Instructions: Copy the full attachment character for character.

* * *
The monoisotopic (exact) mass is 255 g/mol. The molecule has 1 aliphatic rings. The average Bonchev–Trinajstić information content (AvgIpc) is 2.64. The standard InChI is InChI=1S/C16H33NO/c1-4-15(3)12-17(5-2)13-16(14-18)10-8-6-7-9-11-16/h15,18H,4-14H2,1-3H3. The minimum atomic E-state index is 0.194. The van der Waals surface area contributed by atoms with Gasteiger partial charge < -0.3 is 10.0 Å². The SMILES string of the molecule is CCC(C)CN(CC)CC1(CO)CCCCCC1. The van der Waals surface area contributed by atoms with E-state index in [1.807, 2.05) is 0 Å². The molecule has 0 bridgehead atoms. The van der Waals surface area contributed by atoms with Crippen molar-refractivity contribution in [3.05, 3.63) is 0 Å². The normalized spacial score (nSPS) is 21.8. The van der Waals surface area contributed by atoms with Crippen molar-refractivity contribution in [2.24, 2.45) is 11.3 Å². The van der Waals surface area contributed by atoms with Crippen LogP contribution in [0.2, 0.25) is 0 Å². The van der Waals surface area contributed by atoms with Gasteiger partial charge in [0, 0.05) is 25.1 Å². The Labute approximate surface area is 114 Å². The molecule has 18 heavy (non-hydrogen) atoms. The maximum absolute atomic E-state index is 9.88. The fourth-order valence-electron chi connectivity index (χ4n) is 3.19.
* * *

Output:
The monoisotopic (exact) mass is 255 g/mol. The molecule has 1 aliphatic rings. The average Bonchev–Trinajstić information content (AvgIpc) is 2.64. The standard InChI is InChI=1S/C16H33NO/c1-4-15(3)12-17(5-2)13-16(14-18)10-8-6-7-9-11-16/h15,18H,4-14H2,1-3H3. The minimum atomic E-state index is 0.194. The van der Waals surface area contributed by atoms with Gasteiger partial charge < -0.3 is 10.0 Å². The SMILES string of the molecule is CCC(C)CN(CC)CC1(CO)CCCCCC1. The van der Waals surface area contributed by atoms with E-state index in [1.807, 2.05) is 0 Å². The molecule has 0 bridgehead atoms. The van der Waals surface area contributed by atoms with Crippen molar-refractivity contribution in [3.05, 3.63) is 0 Å². The normalized spacial score (nSPS) is 21.8. The van der Waals surface area contributed by atoms with Crippen molar-refractivity contribution in [2.24, 2.45) is 11.3 Å². The van der Waals surface area contributed by atoms with Crippen LogP contribution in [0.2, 0.25) is 0 Å². The van der Waals surface area contributed by atoms with Gasteiger partial charge in [0, 0.05) is 25.1 Å². The Labute approximate surface area is 114 Å². The molecule has 18 heavy (non-hydrogen) atoms. The maximum absolute atomic E-state index is 9.88. The fourth-order valence-electron chi connectivity index (χ4n) is 3.19.